Cramp Bark has long been recognized for its antispasmodic, astringent and sedative properties. The cramp bark has in fact been traditionally used by Native Americans alleviate pain from menstrual cramps and spasms after childbirth. It has also been used to help prevent miscarriage.
Cramp bark is the name given to the deciduous shrubs with the scientific name of viburnum opulus. A member of the family Caprifoliaceae, this shrub is native to Britain, but has been introduced and now grows in some parts of America and Canada. It typically grows in woodlands, hedges, and thickets. The bark from the branches is collected during the spring and summer when the plant has flowers.
Cramp bark can grow up to a height of 16 feet and can possess a width also of 16 feet. Cramp bark bears white flowers that can grow up to five inches in size. It also produces vitamin C rich berries which may be eaten if cooked.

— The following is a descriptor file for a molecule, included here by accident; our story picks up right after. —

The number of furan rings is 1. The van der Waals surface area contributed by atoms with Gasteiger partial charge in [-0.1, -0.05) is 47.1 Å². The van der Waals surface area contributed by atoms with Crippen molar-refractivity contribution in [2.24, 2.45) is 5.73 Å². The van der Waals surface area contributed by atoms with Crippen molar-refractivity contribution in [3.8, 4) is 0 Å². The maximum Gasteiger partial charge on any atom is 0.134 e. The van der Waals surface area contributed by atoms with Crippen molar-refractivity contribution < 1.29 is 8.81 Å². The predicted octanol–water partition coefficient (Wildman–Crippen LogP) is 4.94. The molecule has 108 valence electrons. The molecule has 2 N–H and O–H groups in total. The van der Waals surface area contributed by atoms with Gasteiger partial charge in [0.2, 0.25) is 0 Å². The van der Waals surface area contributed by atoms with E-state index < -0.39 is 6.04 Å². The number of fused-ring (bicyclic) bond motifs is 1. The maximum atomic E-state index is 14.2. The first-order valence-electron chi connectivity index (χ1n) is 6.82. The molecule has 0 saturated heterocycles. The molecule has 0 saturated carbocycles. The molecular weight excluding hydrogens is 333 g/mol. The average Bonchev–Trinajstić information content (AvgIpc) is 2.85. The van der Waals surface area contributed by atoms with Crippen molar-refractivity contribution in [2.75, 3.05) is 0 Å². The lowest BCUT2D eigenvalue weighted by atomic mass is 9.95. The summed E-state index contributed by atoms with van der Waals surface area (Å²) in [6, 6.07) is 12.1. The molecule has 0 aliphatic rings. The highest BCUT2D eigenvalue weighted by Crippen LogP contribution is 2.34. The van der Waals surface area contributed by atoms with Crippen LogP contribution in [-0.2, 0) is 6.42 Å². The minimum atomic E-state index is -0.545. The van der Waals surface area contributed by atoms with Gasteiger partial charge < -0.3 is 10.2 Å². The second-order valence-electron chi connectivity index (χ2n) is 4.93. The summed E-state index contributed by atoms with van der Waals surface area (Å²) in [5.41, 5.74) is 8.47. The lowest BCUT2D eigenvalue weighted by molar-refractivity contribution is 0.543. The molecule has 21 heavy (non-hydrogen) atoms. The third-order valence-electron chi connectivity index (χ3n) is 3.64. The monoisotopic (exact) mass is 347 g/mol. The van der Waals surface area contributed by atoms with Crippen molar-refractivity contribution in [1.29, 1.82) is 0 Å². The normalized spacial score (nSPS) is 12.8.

The following are some of the active constituents of cramp bark: hydroquinones, coumarins, tannins, scopoletin, and resin. Cramp bark tea can be made by mashing the dried bark, and then boiling it in water to release the oils and volatile organic compounds into the mix.
Many herb experts are said to consider cramp bark as the best remedy for muscle pains and body aches associated with movement.
The following are the health benefits attributed to this tea:
- May help relieve pain from cramps, especially in the leg or neck. It may also help uterine cramps or period pains.
- May help in facilitating easy labor to women giving birth by building up the uterine muscles.
- May help relax tense muscles.
- May help lower blood pressure.
- May help in the treatment of asthma.
- May help in relieving constipation, colic or irritable bowel syndrome.
- May help fight arthritis.
- May offer relief from tension headaches.